Because the importance of a strong liberal arts education is sometimes underestimated, a group of faculty members at Washtenaw Community College has been hard at work designing methods and strategies to make the liberal arts more relevant in today’s tech-heavy world.
“We’re pushing back at the perception that liberal arts classes focus on learning about information that you’ll never use in the workplace,” said Communications faculty member Dena Blair. “Everything that you learn in liberal arts translates directly into any job or career pathway.”
Specifically, Blair and her colleagues, members of the Liberal Arts Innovation Group, have introduced techniques that will inform students of the skill sets they will need when they either transfer to a four-year institution or look for a job.
Goals of the group are:
1) Articulate and promote the connection between study in the liberal arts and workplace success among internal and external stakeholders.
2) Develop pathways, curriculum, programming and classroom practices that capitalize on the connection between study in the liberal arts and workplace success.
3) Collaborate with stakeholders to create bridge opportunities between study in the liberal arts at WCC and the world of work on and beyond campus.
In so many ways, the journey to a rewarding and meaningful career path starts with writing. And the team has a message for prospective students: “We have the classes and we have the support you will need to become better writers,” said Hava Levitt-Phillips, an English/Writing faculty member.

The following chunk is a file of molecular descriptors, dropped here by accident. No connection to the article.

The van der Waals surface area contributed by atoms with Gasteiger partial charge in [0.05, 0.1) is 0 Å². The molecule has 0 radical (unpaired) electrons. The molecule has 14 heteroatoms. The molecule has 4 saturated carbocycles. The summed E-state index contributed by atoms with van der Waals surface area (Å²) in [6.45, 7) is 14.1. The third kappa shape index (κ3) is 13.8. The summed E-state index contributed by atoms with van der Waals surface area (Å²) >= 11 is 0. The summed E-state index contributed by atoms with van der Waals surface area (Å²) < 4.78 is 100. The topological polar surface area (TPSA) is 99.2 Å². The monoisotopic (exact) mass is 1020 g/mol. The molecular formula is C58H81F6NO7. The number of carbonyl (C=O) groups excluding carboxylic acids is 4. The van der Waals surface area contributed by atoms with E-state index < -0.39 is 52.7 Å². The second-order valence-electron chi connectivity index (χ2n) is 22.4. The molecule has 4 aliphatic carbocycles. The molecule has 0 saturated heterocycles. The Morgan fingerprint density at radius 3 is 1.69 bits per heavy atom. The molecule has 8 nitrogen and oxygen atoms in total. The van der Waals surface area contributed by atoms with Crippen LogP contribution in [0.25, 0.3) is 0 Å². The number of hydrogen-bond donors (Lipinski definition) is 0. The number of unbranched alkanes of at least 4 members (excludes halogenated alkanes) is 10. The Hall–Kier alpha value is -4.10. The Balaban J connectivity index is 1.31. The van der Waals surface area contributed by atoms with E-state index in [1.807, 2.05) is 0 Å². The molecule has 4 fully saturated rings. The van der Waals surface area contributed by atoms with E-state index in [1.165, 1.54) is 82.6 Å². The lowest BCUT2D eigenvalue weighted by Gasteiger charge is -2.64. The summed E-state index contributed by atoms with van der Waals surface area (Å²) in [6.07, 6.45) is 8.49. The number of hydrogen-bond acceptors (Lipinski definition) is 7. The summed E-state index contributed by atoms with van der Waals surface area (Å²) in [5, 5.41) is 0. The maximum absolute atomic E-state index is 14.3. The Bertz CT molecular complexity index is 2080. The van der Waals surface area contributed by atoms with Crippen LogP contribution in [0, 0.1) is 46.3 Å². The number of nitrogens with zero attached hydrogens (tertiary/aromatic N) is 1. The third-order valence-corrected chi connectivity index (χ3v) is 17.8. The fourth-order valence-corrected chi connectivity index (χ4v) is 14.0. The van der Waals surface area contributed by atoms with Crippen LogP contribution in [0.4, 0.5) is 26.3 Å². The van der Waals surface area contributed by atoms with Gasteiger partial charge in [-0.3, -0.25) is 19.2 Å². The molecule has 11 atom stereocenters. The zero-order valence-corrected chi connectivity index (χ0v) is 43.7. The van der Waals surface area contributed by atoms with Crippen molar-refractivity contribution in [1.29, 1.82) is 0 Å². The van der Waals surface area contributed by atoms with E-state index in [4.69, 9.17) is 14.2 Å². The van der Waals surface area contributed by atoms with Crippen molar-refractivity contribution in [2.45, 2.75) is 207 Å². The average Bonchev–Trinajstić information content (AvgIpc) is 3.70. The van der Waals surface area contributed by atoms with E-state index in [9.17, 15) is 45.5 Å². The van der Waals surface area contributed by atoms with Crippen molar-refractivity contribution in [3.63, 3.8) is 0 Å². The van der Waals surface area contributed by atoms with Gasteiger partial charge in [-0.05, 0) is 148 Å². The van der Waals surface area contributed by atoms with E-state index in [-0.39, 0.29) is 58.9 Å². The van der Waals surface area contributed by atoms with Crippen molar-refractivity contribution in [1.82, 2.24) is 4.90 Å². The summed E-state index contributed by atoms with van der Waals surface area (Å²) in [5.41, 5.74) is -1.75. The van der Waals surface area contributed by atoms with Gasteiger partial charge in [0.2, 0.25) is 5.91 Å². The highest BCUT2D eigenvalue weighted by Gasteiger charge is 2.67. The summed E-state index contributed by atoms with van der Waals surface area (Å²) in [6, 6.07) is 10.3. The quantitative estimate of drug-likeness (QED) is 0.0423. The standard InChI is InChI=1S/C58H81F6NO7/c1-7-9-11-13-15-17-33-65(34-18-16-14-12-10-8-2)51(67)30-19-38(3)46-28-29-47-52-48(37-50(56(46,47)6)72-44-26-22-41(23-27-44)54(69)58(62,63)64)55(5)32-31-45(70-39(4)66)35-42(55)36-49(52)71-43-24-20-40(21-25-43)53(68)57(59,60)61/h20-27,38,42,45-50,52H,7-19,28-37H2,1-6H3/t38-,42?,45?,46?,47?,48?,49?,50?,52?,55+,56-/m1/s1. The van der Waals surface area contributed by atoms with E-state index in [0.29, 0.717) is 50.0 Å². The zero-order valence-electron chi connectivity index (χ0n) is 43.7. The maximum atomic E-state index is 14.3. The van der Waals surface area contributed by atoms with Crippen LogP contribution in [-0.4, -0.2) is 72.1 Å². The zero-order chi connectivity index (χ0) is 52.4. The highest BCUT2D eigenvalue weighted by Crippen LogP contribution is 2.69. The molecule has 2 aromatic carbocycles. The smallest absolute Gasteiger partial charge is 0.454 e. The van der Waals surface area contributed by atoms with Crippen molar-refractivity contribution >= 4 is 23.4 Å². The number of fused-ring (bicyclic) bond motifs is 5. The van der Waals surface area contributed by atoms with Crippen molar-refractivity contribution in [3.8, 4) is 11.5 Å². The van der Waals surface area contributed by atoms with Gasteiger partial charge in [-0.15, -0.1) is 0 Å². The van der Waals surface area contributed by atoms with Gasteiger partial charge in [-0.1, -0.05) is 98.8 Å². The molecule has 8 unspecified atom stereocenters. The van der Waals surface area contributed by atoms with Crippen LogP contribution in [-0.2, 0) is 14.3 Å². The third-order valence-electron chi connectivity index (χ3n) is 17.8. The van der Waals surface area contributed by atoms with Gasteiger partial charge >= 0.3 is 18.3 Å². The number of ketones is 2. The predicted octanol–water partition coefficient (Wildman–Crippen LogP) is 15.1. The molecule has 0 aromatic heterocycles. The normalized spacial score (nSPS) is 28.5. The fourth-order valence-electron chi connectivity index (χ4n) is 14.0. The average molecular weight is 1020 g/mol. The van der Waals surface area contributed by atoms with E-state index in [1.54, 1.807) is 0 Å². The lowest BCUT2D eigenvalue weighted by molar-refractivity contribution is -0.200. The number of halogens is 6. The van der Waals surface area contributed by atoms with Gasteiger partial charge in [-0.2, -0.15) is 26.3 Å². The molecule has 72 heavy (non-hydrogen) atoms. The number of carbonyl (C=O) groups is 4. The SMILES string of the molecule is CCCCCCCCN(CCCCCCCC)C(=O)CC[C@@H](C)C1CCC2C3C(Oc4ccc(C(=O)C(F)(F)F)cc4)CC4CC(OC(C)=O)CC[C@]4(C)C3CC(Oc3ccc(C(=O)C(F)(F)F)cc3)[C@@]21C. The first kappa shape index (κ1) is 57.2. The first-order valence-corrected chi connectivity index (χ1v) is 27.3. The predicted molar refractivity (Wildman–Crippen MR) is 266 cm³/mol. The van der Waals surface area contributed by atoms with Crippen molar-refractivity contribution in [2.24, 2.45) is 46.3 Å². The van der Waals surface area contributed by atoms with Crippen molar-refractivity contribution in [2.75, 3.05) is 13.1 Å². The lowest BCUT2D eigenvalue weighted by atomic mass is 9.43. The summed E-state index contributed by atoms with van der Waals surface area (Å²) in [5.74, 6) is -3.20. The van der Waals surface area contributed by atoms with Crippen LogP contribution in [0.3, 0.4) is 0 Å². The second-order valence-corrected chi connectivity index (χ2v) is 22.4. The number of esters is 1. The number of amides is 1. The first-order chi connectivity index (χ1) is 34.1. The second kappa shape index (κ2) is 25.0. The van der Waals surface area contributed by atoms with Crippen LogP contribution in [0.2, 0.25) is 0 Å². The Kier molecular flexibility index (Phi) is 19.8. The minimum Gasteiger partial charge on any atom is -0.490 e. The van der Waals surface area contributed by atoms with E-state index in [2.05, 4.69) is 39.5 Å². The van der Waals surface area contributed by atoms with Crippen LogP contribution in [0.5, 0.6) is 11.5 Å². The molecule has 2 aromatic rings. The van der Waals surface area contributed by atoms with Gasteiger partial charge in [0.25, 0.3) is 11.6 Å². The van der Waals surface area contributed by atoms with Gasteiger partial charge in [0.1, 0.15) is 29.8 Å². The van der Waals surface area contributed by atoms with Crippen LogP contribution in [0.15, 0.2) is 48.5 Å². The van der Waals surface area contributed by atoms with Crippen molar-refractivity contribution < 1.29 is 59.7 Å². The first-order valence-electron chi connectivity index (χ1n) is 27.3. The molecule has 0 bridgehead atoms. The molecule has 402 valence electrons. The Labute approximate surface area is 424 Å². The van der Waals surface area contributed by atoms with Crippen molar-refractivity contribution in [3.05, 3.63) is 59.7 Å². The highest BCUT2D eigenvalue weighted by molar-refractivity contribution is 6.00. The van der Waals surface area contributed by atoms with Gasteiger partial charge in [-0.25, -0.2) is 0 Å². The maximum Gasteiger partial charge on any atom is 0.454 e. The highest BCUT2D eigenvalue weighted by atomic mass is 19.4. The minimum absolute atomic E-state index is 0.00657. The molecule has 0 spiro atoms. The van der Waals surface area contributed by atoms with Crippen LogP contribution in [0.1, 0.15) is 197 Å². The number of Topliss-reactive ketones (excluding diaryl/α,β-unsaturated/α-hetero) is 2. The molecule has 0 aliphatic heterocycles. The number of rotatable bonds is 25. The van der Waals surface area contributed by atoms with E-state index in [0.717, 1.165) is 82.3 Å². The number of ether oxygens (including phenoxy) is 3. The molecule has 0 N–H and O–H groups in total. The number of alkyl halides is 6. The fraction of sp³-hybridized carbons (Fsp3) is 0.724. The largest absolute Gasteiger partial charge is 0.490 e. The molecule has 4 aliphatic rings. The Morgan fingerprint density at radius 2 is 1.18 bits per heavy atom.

“The liberal arts is where you learn to write, where you learn to communicate and work with people from all walks of life,” she continued. “Liberal arts courses train you to build consensus across conflicting positions, to build the relationships that make work groups effective.”
Besides Blair and Levitt-Phillips, others on the team include Bonnie Tew, Communications; Kimberly Jones, English/Writing; Katie Williams, Instructional Coordinator, Humanities, Social and Behavioral Sciences; and Scott Britten, Dean of Humanities, Social and Behavioral Sciences.
“We know that business leaders want students who not only can write but also can interact as members of a team,” Blair said.
Both Blair and Levitt-Phillips stressed that employers are also seeking students who are problem solvers, who are able to sort through myriad information and make sense of it all, especially in the age of social media overload.
So, faculty are tweaking syllabi to add information about job-ready skills and how the reading and writing assignments are relevant in today’s world.
And it goes beyond reading and writing. Blair and Levitt-Phillips pointed out that employers want employees with broader communications skills.
“At a sales meeting, can you stand up and deliver a presentation?” Blair said, noting the importance of taking a basic public speaking course.
Soon, the team hopes to introduce certificates within the college’s General Studies associate degree program that could open the door to a job interview.
Also, a goal of the team is to introduce mentors from the business world who would be available for class presentations, sharing their real-life experiences.
Given the pandemic, these mentor visits could take the form of a video presentation or a virtual meeting.
Blair and Levitt-Phillips said the Liberal Arts initiative is ongoing. More specific strategies and innovations will be announced during the upcoming Winter 2021 semester.